I love interlocking systems because they make design for disassembly, repair and reuse possible. This time I found one which I would like to share with you because it goes beyond concept, you can actually buy these items and wear them.
In the article of September I wrote that I think mindset is the biggest issue we have to overcome to change towards a circular economy. Thereby I mean changing from seeing the importance towards freeing time to make a change in your daily work. We are all busy keeping up with our duties that it is an extra effort to stop, reflect and act.
What can a designer do to change this mindset?
I am writing blog articles since January 2012. Cradle-to-cradle was the main subject, focussed on which materials and techniques make textile products suitable for biodegradation or recycling. Ones in a while it is good to take a broader view and see the shifts that are needed to make a circular economy possible, that is what I will do in this article.
Why a circular economy? Take a look at this (Dutch) video:
Habits...doing things in a particular way for so long that we forget to consider the possibility that something can be done differently. I think washing textiles at home is such a topic.
For consumers it is common to wash textiles with water and soap and occasionally dry-cleaning (with perc, a carcinogenic substance) or steaming. Why are textiles washed? To eliminate stains and odour. And even if these are not present the textiles are washed just to give the idea of cleanliness. I wrote an blog article in 2012 about this topic.
Washing with hot water and soap in a machine is harmful for the environment:
How do we get clean textiles?
Yes, you read it correctly: I changed the terminology, I am not talking about “ washing” because the end purpose is clean clothes and there are multiple ways to do this without water.
Techniques to clean textiles
Use different materials: wool can be easily aired or steamed. Or nano-enhanced textiles. (‘nano’ means really tiny. At the moment researchers don’t know much the effects of nano-materials on human and nature. Because the particles are so small they could enter our skin. This can be good (biodegradable materials that heal the body for example) but we do not know the long term effects of e.g. silver entering the body.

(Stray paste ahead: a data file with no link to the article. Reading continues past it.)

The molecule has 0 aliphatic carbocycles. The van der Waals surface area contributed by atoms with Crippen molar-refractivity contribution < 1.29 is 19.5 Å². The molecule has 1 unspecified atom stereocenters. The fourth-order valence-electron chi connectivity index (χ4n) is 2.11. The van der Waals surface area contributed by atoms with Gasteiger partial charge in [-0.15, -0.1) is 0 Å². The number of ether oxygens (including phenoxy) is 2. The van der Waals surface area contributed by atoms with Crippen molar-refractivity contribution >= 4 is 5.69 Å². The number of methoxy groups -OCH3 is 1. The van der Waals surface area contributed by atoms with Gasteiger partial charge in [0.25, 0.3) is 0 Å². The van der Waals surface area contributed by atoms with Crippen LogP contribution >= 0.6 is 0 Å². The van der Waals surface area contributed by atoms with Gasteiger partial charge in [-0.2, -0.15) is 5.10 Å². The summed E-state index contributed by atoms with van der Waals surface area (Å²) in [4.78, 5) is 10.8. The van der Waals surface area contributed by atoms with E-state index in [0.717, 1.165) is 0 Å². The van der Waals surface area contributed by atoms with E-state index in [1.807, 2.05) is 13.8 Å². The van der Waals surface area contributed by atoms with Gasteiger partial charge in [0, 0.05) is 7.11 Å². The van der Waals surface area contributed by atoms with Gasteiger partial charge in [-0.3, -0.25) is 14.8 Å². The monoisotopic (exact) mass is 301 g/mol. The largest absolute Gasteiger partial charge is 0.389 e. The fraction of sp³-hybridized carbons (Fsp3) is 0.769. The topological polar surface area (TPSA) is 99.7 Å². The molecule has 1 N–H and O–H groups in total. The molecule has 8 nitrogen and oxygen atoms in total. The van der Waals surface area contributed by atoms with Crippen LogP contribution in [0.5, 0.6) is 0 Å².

I experimented with 3D printing on textiles, to see how this change in flexibility could effect the material and how we could make prints biodegradable.
A few pros and cons of 3D printing for a circular economy
3D printed garments
In combination with a 3D bodyscan machine, clothing can be made directly in 3D instead of making a 3D shape (human body) in a 2D shape (pattern) to make it into a 3D shape (garment) again.
However it is currently difficult to create the same look and feel that textiles have in 3D. There are options as you can see:
To make 3D printing suitable for the circular economy you have to consider the biodegradability or recyclability of the material. Fusing different materials together might make it hard to recycle or biodegrade them.
Biodegradable materials that can be printed are for example PLA, Wood, bamboo, cork, chocolate, algae. When these are printed on biodegradable materials like organic cotton, linen, tencel, the full material can biodegrade. These materials are sometimes also recycable, for instance you can melt the chocolate and reuse it.
Recycable, not biodegradable, materials that can be printed are for example plastics, gold, silver, aluminum.
There is a difference between clothes and fashion. Clothes are the items we wear on our body, fashion (for me) is the moment in time where specific items are popular. This can be clothes, but also accessories, interior items, basically all products or even ways of behaving (like vegetable gardening)
Modular design fits well into the concept of the circular economy and I would like to bring your attention to the different possibilities.
When improving an existing design, making it more environment friendly by choosing different materials, this tool might come in handy. The ABC-X list, developed by EPEA.
In November I gave a Masterclass in Scotland for the Zero Waste Scotland program. Therefore I made a scheme that shows different routes of materials. I would like to share this with you. I defined three steps in the material loop: resource, biodegradability and recyclability.
A designer's dilemma:
Use the toxic substance that requires less energy or the nontoxic one that requires much more energy? [...] it is much easier to employ renewable energy in creating a product than it is to detoxify what has been toxified.